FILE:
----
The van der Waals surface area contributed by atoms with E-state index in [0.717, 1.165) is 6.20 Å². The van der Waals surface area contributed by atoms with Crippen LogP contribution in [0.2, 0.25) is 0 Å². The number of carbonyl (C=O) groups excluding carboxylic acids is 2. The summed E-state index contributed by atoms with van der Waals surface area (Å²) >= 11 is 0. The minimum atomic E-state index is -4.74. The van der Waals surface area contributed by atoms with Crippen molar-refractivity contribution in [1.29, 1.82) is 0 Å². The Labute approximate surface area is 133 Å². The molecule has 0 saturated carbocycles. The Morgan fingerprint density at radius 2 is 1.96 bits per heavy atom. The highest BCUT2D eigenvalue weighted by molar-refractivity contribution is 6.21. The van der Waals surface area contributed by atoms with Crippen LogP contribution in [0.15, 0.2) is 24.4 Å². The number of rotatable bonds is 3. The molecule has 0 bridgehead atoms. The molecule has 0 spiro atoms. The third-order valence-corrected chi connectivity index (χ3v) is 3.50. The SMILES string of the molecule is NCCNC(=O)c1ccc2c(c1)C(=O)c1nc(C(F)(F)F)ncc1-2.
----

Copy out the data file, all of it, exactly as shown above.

The van der Waals surface area contributed by atoms with E-state index in [0.717, 1.165) is 6.20 Å². The van der Waals surface area contributed by atoms with Crippen LogP contribution in [0.2, 0.25) is 0 Å². The number of carbonyl (C=O) groups excluding carboxylic acids is 2. The summed E-state index contributed by atoms with van der Waals surface area (Å²) >= 11 is 0. The minimum atomic E-state index is -4.74. The van der Waals surface area contributed by atoms with Crippen molar-refractivity contribution in [1.29, 1.82) is 0 Å². The Labute approximate surface area is 133 Å². The molecule has 0 saturated carbocycles. The Morgan fingerprint density at radius 2 is 1.96 bits per heavy atom. The highest BCUT2D eigenvalue weighted by molar-refractivity contribution is 6.21. The van der Waals surface area contributed by atoms with Crippen LogP contribution in [0.15, 0.2) is 24.4 Å². The number of rotatable bonds is 3. The molecule has 0 bridgehead atoms. The molecule has 0 spiro atoms. The third-order valence-corrected chi connectivity index (χ3v) is 3.50. The SMILES string of the molecule is NCCNC(=O)c1ccc2c(c1)C(=O)c1nc(C(F)(F)F)ncc1-2.